steve carmody / Michigan Radio

LANSING, Mich. (AP) - The Republican-led Michigan Legislature returns for voting this week after a three-month summer break, with plans for an abbreviated calendar before the crucial November election determines which party controls the House.

  Both chambers will have three weeks in session before the election, or nine days.

  There could be a lot on the docket, but lawmakers may leave until the post-election "lame duck" period final resolution of high-priority items such as energy and criminal justice legislation.

DonaldJTrump.com

Republican presidential nominee Donald Trump tried to woo African-American voters in a visit today to a Detroit church.

Trump came under intense criticism earlier in the campaign after he said African-Americans have nothing to lose by supporting him. There was no evidence of the fiery and often-intemperate candidate in his remarks to the Greater Faith Ministries International congregation. 

Trump said he was mostly there to listen, and that he wants to use his business experience to help restore cities like Detroit.

Cheyna Roth / MPRN

While Republican presidential nominee Donald Trump may have taken up most of Detroit’s attention on Saturday, another candidate was trying to shore up votes for Election Day.

Green Party candidate Dr. Jill Stein held a rally in the Eastern Marketplace with her running mate Ajamu Baraka. This was their first joint appearance since the Green Party convention in August.

kids getting on a school bus
woodleywonderworks / http://j.mp/1SPGCl0

Summer's almost over, and kids all over Michigan are getting ready for the new school year. This Week In Review, Jack Lessenberry and Rebecca Kruth look at the School Reform Office's annual list ranking the state's lowest performing schools. They also talk about the latest in the straight-ticket voting saga and whether third party candidates will affect election outcomes in Michigan.


John Auchter / Michigan Radio

Telling the wife of your boss at a dinner party that she is a racist is not a career enhancing move. Turns out, people don't like to be called racist — even if they are.

Let me explain.

Long Haul Films

Republican presidential candidate Donald Trump is scheduled to be in the congregation at Great Faith Ministries in Detroit on Saturday. There, he will reportedly not be speaking, but afterward, he will sit down to record a TV interview with the church's leader, Bishop Wayne T. Jackson.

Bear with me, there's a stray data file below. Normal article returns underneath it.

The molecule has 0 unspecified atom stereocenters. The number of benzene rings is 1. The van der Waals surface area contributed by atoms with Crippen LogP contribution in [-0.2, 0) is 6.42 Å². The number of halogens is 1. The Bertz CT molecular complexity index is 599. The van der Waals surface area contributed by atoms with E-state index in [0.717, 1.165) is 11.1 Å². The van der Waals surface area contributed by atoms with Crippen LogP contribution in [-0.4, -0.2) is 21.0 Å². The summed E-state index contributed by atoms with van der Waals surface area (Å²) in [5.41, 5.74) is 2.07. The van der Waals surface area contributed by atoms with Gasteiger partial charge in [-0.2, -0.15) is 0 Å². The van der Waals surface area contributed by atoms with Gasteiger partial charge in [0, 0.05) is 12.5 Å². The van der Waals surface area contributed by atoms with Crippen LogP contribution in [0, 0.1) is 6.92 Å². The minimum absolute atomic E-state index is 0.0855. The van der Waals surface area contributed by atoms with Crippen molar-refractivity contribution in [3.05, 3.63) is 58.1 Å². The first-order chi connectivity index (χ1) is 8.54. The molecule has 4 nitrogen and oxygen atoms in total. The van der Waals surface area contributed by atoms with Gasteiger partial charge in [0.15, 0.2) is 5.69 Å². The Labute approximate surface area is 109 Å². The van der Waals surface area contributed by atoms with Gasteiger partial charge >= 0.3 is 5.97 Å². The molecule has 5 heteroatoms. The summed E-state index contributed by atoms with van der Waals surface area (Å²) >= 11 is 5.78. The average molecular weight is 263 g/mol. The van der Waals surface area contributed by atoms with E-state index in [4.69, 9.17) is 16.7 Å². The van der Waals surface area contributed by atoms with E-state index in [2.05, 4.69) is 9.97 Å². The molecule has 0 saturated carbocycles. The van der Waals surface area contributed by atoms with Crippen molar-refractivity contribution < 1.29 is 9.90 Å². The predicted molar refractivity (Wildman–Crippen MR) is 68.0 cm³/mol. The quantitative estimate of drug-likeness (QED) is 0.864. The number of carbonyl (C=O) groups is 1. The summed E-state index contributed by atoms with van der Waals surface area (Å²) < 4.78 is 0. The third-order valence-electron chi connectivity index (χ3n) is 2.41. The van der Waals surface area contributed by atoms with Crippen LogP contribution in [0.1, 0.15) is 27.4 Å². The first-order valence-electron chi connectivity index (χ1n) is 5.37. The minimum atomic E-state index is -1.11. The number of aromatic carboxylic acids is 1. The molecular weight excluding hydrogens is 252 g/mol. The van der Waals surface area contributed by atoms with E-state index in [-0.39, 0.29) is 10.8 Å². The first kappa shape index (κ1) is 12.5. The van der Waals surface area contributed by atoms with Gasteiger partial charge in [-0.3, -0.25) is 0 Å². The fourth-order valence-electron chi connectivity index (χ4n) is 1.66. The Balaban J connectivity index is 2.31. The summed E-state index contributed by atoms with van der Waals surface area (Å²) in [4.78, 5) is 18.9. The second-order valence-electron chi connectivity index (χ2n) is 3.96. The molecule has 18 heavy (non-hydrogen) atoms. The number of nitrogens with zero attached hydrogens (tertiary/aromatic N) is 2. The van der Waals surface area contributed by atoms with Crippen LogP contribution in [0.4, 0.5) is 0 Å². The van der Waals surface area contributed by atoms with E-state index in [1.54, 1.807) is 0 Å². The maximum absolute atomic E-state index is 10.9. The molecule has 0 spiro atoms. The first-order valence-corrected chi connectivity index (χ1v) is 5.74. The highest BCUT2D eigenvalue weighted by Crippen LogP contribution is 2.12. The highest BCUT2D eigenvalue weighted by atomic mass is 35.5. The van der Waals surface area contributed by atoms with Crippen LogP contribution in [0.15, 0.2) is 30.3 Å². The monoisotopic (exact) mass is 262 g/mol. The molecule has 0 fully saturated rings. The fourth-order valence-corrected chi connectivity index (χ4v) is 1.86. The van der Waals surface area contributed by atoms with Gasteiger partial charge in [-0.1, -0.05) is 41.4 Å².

The interview will air on Jackson's Impact Television Network. 

Someone who will most certainly not be tuning in to watch the interview is writer and Detroiter Aaron Foley. He wrote an article about Trump's visit for BLACDetroit.com.

Many motorists cars honked their approval (some expressed their displeasure) at Trump supporters in Saginaw.
steve carmody / Michigan Radio

The Donald Trump campaign staged rallies today in cities across Michigan.

Dozens of Trump supporters took over two corners of one of Saginaw’s busiest intersections.

Local campaign organizer Debra Mantey says this is the way for the Republican nominee to win in Michigan.

“The way we’re going to turn Michigan ‘red’ is by face-to-face, with Michigander to another Michigander,” says Mantey.

Mantey downplays polls showing Democratic presidential nominee Hillary Clinton leading in Michigan. She says recent polls showing Trump gaining ground.  

Presidential campaign merchandise.
Steve Carmody / Michigan Radio

A conservative group is running ads this week in Michigan and three other states asking Republican Donald Trump to withdraw from the presidential race.

The ad features Donald Trump saying he would get out of the race if his poll numbers were bad.  The quotes date back to when Trump was riding high during the Republican primaries.

Flickr user Jim Fruchterman/Flickr / http://j.mp/1SPGCl0

From the time Hilary Clinton first ran for President in 2008, former Michigan governor Jennifer Granholm has been one of her most vocal and visible supporters.

She was recently named part of Hillary Clinton’s transition team.

Michigan Radio’s Rick Pluta spoke with Granholm to learn what her responsibilities would be in the Hillary Clinton administration, if Clinton is indeed elected.

steve carmody / Michigan Radio

Michigan Democrats will hold their state party convention in Lansing on Saturday.

This weekend’s convention may end up reflecting former presidential candidate’s Bernie Sanders' policies as much as party presidential nominee Hillary Clinton.

I heard over the weekend from a retired night city editor from an Ohio newspaper who sent me an article from the New York Post about media bias and the presidential election.